He argues, "Despite their independence from each other there are clear parallels between the two original visions of Peter and Paul: 1. In both, the vision of Jesus is inseparably related to the denial of Jesus or the persecution of his community. 2. In both a feeling of guilt is replaced by the certainty of grace. 3. Both figures may have put forward a doctrine of justification which was similar... However, this means that God must no longer be assumed to be the author of these visions... Rather, these were psychological processes which ran their course with a degree of regularity---completely without divine intervention... this means that the assumption of a resurrection of Jesus is completely unnecessary as a presupposition to explain these phenomena. A consistent modern view must say farewell to the resurrection of Jesus as a historical event." (Pg. 130) He adds, "let us say quite specifically: the tomb of Jesus was not empty, but full, and his body did not disappear, but rotted away." (Pg. 135)
Lüdemann's opinions are obviously controversial, but his arguments---particularly the detail with which he focuses on the resurrection---are important to study for anyone investigating the historical Jesus... whether one agrees with him or not.
On the resurrection, Ludemann asserts that “...it is certain that something must have happened after Jesus’ death which led his followers to speak of Jesus as the risen Christ” (p.26). As for Jesus’ resurrection appearances, Ludemann goes into considerable dissertations equating ‘appearance’ = ‘seeing’ = ‘vision.’ He writes that “the original seeing of the Easter witnesses was a seeing in the spirit; they did not see a revived corpse” (pg. 69). He goes on to point out that the “tradition behind the meal of the risen Jesus with his disciples is relatively late. The Lord’s Supper is understood as a symbol of encounter with the risen Lord. Thus the presence of this tradition merely confirms that an appearance of Jesus to his disciples took place in some form; however, the link with a ‘supper’ is to be regarded as unhistorical” (pg.76).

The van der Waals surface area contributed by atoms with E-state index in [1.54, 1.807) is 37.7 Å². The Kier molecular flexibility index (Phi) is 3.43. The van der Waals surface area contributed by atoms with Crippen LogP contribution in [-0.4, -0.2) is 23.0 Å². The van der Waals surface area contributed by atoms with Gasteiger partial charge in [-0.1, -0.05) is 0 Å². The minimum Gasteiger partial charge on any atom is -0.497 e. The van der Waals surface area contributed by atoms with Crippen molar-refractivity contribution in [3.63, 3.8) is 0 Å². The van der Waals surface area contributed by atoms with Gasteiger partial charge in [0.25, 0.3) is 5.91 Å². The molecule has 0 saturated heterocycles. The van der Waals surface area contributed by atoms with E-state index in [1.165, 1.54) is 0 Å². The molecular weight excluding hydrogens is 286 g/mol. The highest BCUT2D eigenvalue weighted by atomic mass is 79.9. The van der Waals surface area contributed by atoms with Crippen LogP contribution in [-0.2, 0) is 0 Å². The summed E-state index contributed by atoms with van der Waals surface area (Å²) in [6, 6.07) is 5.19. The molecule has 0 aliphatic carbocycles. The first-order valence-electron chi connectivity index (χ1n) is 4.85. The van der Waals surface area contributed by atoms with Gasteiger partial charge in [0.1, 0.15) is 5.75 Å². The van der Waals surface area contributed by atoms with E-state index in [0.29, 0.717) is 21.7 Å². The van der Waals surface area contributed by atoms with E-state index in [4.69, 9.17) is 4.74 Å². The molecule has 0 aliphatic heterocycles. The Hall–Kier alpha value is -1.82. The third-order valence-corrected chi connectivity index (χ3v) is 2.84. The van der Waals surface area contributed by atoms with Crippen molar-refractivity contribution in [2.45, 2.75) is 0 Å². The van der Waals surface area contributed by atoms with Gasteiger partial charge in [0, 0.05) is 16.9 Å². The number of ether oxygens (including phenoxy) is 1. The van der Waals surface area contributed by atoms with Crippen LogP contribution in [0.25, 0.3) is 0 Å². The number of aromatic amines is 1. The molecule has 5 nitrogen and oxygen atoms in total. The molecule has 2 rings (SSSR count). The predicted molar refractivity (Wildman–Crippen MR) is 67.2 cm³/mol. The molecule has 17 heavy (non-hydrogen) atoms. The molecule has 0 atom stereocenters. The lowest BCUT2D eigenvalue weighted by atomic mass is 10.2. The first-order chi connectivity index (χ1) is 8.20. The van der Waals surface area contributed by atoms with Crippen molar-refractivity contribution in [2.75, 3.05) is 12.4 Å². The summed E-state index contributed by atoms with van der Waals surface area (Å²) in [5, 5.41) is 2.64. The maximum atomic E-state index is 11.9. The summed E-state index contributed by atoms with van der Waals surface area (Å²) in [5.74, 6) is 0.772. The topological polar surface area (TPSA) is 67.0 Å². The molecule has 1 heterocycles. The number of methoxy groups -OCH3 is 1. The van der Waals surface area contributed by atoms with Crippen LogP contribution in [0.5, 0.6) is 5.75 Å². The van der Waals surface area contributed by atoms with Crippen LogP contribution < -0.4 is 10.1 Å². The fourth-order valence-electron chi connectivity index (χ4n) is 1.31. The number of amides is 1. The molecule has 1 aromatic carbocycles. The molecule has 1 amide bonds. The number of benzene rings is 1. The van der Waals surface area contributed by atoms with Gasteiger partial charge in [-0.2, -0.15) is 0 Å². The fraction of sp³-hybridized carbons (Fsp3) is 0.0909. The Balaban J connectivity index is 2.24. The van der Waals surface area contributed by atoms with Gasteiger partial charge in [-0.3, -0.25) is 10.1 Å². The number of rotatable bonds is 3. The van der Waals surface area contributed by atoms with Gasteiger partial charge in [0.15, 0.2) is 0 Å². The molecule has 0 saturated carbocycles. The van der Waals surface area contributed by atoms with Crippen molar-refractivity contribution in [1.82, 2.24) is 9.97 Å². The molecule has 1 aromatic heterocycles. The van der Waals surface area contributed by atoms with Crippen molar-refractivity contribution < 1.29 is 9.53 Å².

Because of Ludemann’s emphasis on detail, it took me longer to get through the 137 pages of this book than a less studious book of 500 pages. I underlined and highlighted many lines and paragraphs and made copious notes in the margins. It was a worthwhile study, although the amount of detail did get a bit tedious at times.
The final chapter, “Consequences of the Results of the Investigation,” was so concise and to the point – and in my comfort zone – that I almost rated the book 5 stars. (I gave it a 4-star rating only because most of the book required such a degree of concentration and real study that I wasn’t expecting – which I know is an unfair way to rate someone’s scholarly treatise.) Ludemann states: “We can no longer take the statements about the resurrection of Jesus literally.” He continues, “we cannot unconditionally conclude that if we want to be proper Christians, we must believe in the revival of the corpse of Jesus.... This was not a historical fact but a verdict of faith.... With the revolution in the scientific view of the world, the statements about the resurrection of Jesus have irrevocably lost their literal meaning” (pg.134, 135).
Some of the best lines of the book for me are in this last chapter: “We must stop at the historical Jesus, but we may believe that he is also with us as one who is alive now.... It does no harm from now on for Christians to live by the little that they really believe, not by the much that they take pains to believe. That is a great liberation.....” (pg. 137).
So I close with an AMEN to this scholarly work. I have ordered two more of Ludemann’s books. He appears to be a fellow-“believer in exile.”